The Seed Enterprise Investment Scheme offers some of the world’s most lucrative tax benefits. Naturally, then, there are a number of rules in place to regulate applications and prevent abuse of this benefit, both investors and companies must satisfy a list of qualifying requirements to be eligible.

SEIS rules

Once you’ve established that your trade qualifies for the scheme, you can go about procuring investment. Make sure your investment satisfies the following rules:

  • The shares you issue must be full-risk ordinary shares
  • The issued shares must be paid for in full, in cash by the date of issue
  • There cannot be a guarantee to the investment or structures in place to protect the investor
  • The investment must take place for a genuine commercial reason, and not for tax avoidance purposes.

Is your company eligible for SEIS?

As a company looking for SEIS investment, you must fulfil the following qualifying conditions:

  • The total value in gross assets of the company must be less than £200,000 at the time you issue the shares
  • Your company must have a permanent establishment in the UK
  • Your company must not appear on a recognised stock exchange at the time of investment
  • Your company must have no arrangements to become a quoted company or subsidiary of a quoted company at the time of share issue
  • Your company must not have been trading for more than two years
  • Your company does not control any other company, with the exception of qualifying subsidiaries
  • Your business must have fewer than 25 full-time employees
  • You may only raise a maximum of £150,000 through SEIS investment in the company’s lifetime.

The £150,000 limit includes any other de minimis state aid received in the three years up to the date of issue of the shares. Any money raised through SEIS investment also counts towards limits for any later investments procured through other venture capital schemes offered by the government.

It is important to note that if your company has received investment through the Enterprise Investment Scheme, or from a venture capital trust, you are not eligible for SEIS.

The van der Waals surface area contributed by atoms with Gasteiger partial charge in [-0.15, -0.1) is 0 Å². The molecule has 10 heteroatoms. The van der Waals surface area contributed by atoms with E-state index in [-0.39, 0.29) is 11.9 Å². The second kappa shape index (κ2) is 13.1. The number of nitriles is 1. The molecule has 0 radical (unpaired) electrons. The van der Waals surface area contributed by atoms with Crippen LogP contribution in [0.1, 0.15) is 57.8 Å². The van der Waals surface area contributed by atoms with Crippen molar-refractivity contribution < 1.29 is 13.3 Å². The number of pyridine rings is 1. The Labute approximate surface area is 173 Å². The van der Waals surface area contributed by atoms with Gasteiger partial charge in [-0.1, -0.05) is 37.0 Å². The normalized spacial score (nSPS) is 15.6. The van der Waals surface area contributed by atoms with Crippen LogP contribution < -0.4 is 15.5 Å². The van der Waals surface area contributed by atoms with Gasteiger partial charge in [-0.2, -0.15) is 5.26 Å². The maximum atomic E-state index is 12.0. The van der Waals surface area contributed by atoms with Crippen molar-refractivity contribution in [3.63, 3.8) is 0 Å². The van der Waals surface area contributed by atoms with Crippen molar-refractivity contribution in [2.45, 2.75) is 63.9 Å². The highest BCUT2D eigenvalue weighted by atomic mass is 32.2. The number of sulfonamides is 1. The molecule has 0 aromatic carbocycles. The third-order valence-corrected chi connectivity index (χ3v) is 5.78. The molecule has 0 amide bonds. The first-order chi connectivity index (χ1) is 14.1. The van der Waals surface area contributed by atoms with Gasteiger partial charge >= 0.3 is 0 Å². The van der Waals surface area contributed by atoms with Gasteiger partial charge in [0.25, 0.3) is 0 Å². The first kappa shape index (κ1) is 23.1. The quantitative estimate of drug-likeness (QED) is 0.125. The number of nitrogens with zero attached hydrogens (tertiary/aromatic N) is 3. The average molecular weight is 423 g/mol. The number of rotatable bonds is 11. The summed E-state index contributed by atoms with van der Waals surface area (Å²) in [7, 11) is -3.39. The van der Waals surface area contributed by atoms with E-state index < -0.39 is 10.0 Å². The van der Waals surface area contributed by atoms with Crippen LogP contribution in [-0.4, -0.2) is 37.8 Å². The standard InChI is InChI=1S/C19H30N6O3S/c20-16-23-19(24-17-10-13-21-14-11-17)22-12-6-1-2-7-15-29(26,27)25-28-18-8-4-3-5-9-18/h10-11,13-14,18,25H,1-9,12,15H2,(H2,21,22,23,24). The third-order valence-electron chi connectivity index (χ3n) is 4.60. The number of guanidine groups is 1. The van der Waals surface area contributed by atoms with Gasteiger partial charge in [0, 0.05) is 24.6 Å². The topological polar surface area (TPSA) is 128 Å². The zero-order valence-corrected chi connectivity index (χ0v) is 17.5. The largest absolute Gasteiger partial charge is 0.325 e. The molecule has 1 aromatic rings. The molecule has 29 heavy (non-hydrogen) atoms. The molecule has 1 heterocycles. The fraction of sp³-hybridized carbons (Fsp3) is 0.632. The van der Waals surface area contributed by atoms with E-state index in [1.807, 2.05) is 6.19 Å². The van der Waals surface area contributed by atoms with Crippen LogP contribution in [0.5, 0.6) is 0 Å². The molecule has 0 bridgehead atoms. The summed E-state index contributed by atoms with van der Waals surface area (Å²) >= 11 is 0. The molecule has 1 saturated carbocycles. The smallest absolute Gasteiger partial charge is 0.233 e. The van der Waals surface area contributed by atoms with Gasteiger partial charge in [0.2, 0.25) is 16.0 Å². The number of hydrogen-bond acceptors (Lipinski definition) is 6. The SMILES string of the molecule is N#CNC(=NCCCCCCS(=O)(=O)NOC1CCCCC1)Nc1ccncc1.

Are you an SEIS eligible investor?

If you’re a private investor hoping to qualify for SEIS tax relief, you must adhere to the following regulations:

  • You must be a UK taxpayer
  • You must hold the shares for at least three years
  • You must have no more than a 30% stake in the company
  • You must not be a connected employee or director of the company
  • You may only invest up to £100,000 in each tax year
  • You may not carry-forward your SEIS tax relief.

The three-year minimum shareholding period means that SEIS investors must be prepared to make long-term investments. For this reason, SEIS is only suitable for experienced, wealthy investors who have plenty of capital and no need for short-term liquidation of assets.

Individuals may invest in as many qualifying companies as they like, so long as their total investment does not exceed £100,000 per tax year.

Exceptions

Should investors later become directors, they can still qualify for SEIS provided that they were not connected to the company in an employment capacity at the time of issue of the shares. The scheme accepts this exemption so as not to exclude business angels from the scheme who later take on active management or board roles.

The risk to capital condition

Before HMRC even consider an investor or company’s eligibility for the scheme, they first seek evidence that the investment opportunity represents a ‘risk to capital’. This condition comprises two aspects.

Firstly, the company hoping to qualify for SEIS must show that it intends to grow and develop its trade in the long term. Growth and development can include growing a client base, employing more staff and growing revenue, among other things.